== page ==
Dear Globalization: Thanks For The Edamame

Photo: iStockphoto

We took our visiting 12-year-old granddaughter out to dinner last night, and she insisted on ordering edamame, which I too love.  I discovered it at age 60 and would never have seen it in the U.S. at age 12 in 1955.  Earlier in the day, I had bought a cherimoya at the local grocery store. These examples illustrate an additional benefit of globalization — the import of new foods and, more important perhaps, information on and even local growing of different foods. Since there’s evidence that variety increases utility, this expansion is an additional, typically unacknowledged benefit of globalization. I wonder how many other foods simply did not exist in the U.S. 50 years ago?


Bananas! They're a little older, but didn't hit mass appeal in the USA until the 20th century! So ubiquitous now!


What do you think of Barry Schwartz saying that actually "More is Less"??? Sometimes having too much to choose from leaves you with a bitter taste of "did I choose correctly?"

Mike D

Granted, I grew up in a small Ohio town, but I remember thinking shrimp was a luxury food until the early 90s, and Red Lobster was a once-a-year treat. I think domestic supply chains have revolutionized food consumption just as much as globalization.


Edamame (soybeans) have a long history in the US.
"A number of states were active in the early 1900s with soybeans....."
You only recently discovered them? Hmmm


Seems like eating edamame is a cultural phenomenon more than anything. In the US, soy beans are a huge cash crop along with corn and wheat.


I used to eat these out of the farm field next to my dad's house 25 years ago. We called them Soy Beans. I think globalization may have changed our marketing more than anything.


Sriracha would be a good example of both a benefit, benefactor from globalization.


I think green tea is pretty recent too.


It's great... if you get fruit. In Brazil we got McDonalds... So it's not an exactly balanced excahnge.


And the beef in your McD's is probably from your razed rainforest too.


Hehe I recently read a piece from the 1980s when the women who sell vegetables in an outdoor market in Dublin introduced new goods like kiwi fruit and peppers. They thought they were being very cosmopolitan and advanced to be selling what you can find in any tiny rural grocery shop today.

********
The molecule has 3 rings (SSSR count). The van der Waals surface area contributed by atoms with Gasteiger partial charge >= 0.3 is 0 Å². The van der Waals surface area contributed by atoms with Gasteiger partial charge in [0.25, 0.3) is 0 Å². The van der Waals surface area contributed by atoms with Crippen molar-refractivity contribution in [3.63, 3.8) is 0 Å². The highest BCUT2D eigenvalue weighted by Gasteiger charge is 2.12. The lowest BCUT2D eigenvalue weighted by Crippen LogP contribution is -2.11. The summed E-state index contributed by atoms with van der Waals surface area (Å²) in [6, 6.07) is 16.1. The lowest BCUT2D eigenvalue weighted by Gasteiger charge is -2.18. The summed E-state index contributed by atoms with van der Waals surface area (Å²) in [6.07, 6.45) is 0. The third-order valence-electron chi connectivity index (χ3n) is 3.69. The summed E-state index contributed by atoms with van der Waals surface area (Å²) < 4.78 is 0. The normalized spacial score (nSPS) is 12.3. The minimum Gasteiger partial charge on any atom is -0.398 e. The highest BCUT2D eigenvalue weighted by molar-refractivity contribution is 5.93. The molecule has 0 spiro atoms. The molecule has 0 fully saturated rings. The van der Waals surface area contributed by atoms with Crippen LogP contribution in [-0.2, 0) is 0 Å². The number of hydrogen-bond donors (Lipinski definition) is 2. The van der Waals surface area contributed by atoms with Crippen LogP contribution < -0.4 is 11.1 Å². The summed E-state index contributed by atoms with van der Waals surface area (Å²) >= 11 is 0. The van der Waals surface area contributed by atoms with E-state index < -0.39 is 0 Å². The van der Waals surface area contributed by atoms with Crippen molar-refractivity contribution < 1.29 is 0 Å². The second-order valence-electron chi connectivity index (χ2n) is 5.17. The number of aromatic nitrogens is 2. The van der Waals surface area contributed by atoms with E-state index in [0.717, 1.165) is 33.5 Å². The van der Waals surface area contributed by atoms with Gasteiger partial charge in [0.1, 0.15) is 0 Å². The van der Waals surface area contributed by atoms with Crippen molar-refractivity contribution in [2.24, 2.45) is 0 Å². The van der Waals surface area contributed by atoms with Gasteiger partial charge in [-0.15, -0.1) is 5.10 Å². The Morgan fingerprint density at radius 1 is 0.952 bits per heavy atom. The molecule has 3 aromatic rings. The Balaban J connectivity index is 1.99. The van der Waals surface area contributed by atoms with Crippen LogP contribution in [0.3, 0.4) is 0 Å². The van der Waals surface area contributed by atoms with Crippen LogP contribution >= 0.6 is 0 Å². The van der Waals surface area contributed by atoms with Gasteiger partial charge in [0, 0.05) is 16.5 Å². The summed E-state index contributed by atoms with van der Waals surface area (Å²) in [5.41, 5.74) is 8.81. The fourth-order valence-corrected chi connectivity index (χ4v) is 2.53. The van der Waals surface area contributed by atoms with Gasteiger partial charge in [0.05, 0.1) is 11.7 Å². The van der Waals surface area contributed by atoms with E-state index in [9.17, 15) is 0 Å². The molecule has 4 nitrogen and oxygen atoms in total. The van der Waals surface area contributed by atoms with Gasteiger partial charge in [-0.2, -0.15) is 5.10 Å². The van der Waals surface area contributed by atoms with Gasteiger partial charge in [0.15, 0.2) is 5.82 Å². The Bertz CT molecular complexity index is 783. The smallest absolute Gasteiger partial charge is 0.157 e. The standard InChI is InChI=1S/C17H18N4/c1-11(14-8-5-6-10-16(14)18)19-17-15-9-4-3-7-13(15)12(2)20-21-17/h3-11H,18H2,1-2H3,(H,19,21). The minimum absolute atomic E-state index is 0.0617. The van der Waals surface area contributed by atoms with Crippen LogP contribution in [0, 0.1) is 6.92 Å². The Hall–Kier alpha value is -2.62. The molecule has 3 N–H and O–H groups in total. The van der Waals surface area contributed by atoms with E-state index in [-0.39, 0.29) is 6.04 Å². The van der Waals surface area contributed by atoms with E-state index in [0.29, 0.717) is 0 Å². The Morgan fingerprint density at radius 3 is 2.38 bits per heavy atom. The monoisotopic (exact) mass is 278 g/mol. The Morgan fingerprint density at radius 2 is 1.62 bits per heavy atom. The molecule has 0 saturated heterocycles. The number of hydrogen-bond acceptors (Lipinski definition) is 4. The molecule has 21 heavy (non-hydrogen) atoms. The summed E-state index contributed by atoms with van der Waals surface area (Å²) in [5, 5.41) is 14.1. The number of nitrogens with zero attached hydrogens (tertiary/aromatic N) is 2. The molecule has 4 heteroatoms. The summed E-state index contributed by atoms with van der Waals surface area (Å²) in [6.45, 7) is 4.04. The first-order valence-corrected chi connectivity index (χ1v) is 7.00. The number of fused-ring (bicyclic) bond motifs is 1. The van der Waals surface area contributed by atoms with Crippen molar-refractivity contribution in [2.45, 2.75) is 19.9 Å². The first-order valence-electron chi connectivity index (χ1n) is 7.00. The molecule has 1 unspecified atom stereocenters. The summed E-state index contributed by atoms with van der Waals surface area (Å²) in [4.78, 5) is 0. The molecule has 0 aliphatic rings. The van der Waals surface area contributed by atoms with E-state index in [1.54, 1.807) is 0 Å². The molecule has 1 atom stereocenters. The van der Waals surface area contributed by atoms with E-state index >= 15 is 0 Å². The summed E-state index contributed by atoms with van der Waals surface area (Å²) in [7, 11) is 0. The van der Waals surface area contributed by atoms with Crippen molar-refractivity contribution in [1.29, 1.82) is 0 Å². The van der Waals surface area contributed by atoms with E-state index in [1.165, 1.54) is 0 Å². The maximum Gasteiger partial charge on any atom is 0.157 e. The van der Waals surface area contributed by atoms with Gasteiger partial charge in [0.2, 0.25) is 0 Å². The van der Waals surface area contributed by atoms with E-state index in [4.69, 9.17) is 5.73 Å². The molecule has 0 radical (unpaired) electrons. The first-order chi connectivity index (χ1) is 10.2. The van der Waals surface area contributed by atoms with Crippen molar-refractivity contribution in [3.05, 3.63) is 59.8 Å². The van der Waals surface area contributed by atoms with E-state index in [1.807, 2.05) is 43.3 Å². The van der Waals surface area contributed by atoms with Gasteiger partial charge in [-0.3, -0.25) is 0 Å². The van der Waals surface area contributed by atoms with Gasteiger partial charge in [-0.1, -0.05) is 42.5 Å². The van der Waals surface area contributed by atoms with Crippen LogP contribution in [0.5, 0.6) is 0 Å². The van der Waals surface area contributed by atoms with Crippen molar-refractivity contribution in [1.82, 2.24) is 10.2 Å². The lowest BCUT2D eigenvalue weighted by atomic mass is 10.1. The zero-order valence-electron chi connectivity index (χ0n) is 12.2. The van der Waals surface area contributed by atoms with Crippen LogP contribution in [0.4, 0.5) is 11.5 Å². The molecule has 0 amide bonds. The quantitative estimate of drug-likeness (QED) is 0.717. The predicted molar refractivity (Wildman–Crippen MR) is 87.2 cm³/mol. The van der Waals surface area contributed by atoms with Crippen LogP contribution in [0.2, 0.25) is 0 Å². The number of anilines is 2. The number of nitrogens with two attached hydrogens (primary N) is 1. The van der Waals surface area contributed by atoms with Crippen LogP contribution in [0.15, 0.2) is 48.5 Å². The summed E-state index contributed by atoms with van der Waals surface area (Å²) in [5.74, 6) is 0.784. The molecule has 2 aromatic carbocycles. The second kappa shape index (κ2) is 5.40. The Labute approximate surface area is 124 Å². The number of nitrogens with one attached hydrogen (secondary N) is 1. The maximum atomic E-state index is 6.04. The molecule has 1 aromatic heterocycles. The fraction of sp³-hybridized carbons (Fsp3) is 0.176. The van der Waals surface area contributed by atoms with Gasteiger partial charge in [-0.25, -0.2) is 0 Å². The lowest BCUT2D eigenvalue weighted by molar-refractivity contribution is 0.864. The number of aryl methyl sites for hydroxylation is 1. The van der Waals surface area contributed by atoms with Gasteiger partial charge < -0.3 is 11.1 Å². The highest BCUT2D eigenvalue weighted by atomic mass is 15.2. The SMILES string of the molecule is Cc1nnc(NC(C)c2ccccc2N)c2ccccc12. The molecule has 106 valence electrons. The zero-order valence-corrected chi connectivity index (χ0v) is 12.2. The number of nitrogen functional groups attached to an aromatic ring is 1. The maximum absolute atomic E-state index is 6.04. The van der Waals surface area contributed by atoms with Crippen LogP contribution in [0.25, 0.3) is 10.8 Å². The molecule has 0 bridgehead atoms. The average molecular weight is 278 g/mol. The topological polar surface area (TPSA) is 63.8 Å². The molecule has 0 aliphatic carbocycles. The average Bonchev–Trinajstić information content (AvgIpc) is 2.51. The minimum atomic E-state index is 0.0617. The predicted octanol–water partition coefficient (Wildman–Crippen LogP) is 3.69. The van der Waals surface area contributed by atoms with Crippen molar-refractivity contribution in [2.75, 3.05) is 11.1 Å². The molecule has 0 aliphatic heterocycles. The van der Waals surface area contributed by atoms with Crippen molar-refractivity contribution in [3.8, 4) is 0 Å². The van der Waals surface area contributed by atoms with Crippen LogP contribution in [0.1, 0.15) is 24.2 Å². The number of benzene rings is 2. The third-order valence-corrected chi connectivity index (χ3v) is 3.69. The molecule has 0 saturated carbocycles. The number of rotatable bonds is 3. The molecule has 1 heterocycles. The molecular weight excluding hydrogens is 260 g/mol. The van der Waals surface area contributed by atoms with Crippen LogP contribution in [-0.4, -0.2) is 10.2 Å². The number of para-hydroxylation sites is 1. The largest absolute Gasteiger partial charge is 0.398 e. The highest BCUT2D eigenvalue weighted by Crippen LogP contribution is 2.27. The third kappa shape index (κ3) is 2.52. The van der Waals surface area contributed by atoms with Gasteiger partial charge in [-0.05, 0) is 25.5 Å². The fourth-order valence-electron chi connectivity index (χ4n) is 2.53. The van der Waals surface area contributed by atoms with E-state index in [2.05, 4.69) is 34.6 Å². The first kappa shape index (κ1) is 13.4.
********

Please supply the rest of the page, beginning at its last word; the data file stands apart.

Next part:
When I came home from Japan in 2008 I had a hankering for the Japanese confectionary I'd left behind and was delighted to discover I could order it from the UK. Globalisation rocks in this regard! I only wish it would speed up so we could fill vending machines with delicious Japanese tea and coffee drinks instead of the sickly sweet soft drinks we have now.


My boss told me that she remembers a time when there was no kiwi fruit in Canada. Funny how foreign things can so quickly become part of our national diet.

John Carroll

This is an insight I have thought about many times. It is probably even more important in Britain, where, to my mind, the native food was virtually inedible as recently as the early 1980s -- but now, Albion is a veritable cornucopia for gourmands, with global food offerings in every other restaurant, in every convenience store and grocers.


On the other hand, you might look into the number of once fairly common foods, native to temperate climes, that aren't eaten any more. Quince, for instance.


The globalization of goods in 50 years has greatly increased the demand, supply, and substitution of goods. Since America has been introduced to many new goods, the demand for these goods has gone up tremendously. I love sushi and will eat it whenever I got the chance. Today it seems that the demand for sushi is very high. 50 years ago, sushi was basically nonexistent in mainstream society, making the demand for that food very low. Since the demand for sushi and other goods have risen because of globalization, the supply of those goods have also increased due to the law of supply. Another effect of globalization of goods in the past 50 years has also increased the availability of substitutes. Now if a certain good's price spikes tremendously, the consumer has a multitude of other goods (originally from other areas of the world) that they can substitute. For example, there are sushi restaurants and sushi carriers everywhere. If the price to go out to dinner to eat sushi is too expensive, I can try to find another restaurant or even go to the grocery store and buy some sushi to-go. Globalization has had a positive effect on the demand, supply, and substitution of many goods and will continue to have a positive effect as more goods are introduced into society.



Is it globalization or the rise in the Asian & Latin American populations for the past 20 years? I don't think there would have been the initial demand of these new foods had it not been a population increases.